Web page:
The 50 cent/mile cost (actually the Prius is more like 40 cents being one of the cheapest cars to operate) does include some fixed costs like taxes (which are per year) and interest (which is per month). They ignore parking (which is per trip.) But most of the costs, including insurance are per mile. Right now insurance is a mixed bag, but all insurance companies charge more the more miles you drive, but it’s in big chunks, like (0-7,000 miles is one rate, 7,000 to 15,000 another rate etc.) Liability/Collision insurance should be per mile, and there is a movement called PAYD (pay as you drive) afoot. Some insurance companies are pushing it but the main pushers of it are the anti-car forces. In this case, they are correct, liability insurance should be priced per mile. Or if you want to get fancy, it should vary for every road you drive.

Be assured, a taxi that drives 50,000 miles/year does not pay the same insurance as a car that drives 10,000, and the cost is because of the miles. Comprehensive is per month.

Why would they shrink? Many reasons. Fewer materials so lighter and cheaper to build. Less weight and drag so much less fuel. Yes, you can design badly, but generally the drag is the Cd of the shape times the size. Less space on the road so able to lane-split or otherwise go places big cars can’t go. Much less parking space required and many more places they can wait.

I think it is going to cost a LOT more to operate a minivan than a solo car 1.5m wide. Minivan and sedan will be closer in cost if they don’t go on the highway.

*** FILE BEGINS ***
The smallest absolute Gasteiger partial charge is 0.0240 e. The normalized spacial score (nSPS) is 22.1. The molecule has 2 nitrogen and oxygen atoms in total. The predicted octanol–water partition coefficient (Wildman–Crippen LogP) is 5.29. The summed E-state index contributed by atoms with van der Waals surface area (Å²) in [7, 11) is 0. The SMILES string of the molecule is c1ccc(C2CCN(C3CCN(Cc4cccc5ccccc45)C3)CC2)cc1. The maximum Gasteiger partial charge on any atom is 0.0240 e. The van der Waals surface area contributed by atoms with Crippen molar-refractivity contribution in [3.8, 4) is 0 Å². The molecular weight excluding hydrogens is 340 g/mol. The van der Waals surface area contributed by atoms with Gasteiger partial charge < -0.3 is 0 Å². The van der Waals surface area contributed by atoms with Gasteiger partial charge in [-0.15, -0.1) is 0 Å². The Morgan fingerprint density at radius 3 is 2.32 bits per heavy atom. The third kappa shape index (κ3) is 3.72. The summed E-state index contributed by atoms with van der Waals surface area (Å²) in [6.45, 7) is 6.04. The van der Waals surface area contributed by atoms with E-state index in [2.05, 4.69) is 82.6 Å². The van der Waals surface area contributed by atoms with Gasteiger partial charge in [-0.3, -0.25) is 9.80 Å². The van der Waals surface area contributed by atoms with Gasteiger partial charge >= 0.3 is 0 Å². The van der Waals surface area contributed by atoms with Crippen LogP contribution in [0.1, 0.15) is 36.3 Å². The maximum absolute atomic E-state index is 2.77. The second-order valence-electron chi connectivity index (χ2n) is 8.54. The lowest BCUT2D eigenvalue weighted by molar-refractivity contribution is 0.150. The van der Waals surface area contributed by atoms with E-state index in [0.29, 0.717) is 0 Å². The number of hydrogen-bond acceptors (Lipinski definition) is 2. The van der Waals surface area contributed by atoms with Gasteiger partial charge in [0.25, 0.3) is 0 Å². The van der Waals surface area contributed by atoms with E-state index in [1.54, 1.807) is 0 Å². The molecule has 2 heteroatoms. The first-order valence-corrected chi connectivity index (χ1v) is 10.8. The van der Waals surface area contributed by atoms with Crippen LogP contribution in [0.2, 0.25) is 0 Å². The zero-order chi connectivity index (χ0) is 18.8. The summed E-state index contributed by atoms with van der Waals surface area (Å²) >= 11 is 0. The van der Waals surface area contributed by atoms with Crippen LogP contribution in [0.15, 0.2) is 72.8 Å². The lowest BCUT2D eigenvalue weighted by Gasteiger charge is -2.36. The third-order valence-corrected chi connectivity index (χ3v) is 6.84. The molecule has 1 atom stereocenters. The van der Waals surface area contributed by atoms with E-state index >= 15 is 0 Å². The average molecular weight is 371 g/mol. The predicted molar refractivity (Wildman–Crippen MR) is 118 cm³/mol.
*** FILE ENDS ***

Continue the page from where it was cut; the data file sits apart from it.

I also think cities might reward the narrow vehicles for policy reasons since they use less road. For example, today they can use carpool lanes. They can go 2 to a lane, which is the reason. (Wider cars with 2 people will probably get the same treatment, but narrow cars with 2 face-to-face or tandem people should get even better treatment, as they put 4 people in the space of a regular car.)

A fleet operator will count the minimum solo passengers they get, and have that many solo vehicles at least, possibly a few more. Then it will make larger vehicles. Sometimes solo riders will go in a larger vehicle at no extra cost. The cost of ordering a solo vehicle will be probably 30% cheaper than ordering a sedan, perhaps even 50% cheaper. Customers will like that.

ADA is not an issue unless they make a ruling demanding the almost impossible — identical wait times for disabled and regular customers. Such a demand would indeed bulk up the fleet and waste huge amounts of fuel, so I don’t see it happening. Today, Paratransit mandated by the ADA has a one day wait time and one hour pickup window and that’s considered OK. But actually check out the original Hungarian version of the Kenguru — which was a narrow vehicle which was hollow inside and a wheelchair rolled into it. Their new one is wider, though.